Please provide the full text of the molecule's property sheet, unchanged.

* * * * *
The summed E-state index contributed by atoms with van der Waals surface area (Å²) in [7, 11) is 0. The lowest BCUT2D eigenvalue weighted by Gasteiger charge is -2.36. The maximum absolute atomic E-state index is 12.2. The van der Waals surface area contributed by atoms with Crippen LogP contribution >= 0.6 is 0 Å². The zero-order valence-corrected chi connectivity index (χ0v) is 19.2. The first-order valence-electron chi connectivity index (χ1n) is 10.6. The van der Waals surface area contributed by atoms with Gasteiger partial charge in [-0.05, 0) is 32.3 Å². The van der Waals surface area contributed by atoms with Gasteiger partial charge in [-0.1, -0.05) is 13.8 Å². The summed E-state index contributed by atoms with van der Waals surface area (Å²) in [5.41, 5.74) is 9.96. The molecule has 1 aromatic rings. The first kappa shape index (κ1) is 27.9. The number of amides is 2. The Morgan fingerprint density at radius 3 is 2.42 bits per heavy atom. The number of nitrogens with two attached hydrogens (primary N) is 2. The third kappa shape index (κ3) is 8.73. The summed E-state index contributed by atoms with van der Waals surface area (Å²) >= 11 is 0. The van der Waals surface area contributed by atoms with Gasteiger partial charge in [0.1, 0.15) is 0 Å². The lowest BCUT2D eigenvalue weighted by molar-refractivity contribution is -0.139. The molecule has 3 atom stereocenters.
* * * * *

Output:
The summed E-state index contributed by atoms with van der Waals surface area (Å²) in [7, 11) is 0. The lowest BCUT2D eigenvalue weighted by Gasteiger charge is -2.36. The maximum absolute atomic E-state index is 12.2. The van der Waals surface area contributed by atoms with Crippen LogP contribution >= 0.6 is 0 Å². The zero-order valence-corrected chi connectivity index (χ0v) is 19.2. The first-order valence-electron chi connectivity index (χ1n) is 10.6. The van der Waals surface area contributed by atoms with Gasteiger partial charge in [-0.05, 0) is 32.3 Å². The van der Waals surface area contributed by atoms with Gasteiger partial charge in [-0.1, -0.05) is 13.8 Å². The summed E-state index contributed by atoms with van der Waals surface area (Å²) in [5.41, 5.74) is 9.96. The molecule has 1 aromatic rings. The first kappa shape index (κ1) is 27.9. The number of amides is 2. The Morgan fingerprint density at radius 3 is 2.42 bits per heavy atom. The number of nitrogens with two attached hydrogens (primary N) is 2. The third kappa shape index (κ3) is 8.73. The summed E-state index contributed by atoms with van der Waals surface area (Å²) >= 11 is 0. The van der Waals surface area contributed by atoms with Gasteiger partial charge in [0.1, 0.15) is 0 Å². The lowest BCUT2D eigenvalue weighted by molar-refractivity contribution is -0.139. The molecule has 3 atom stereocenters.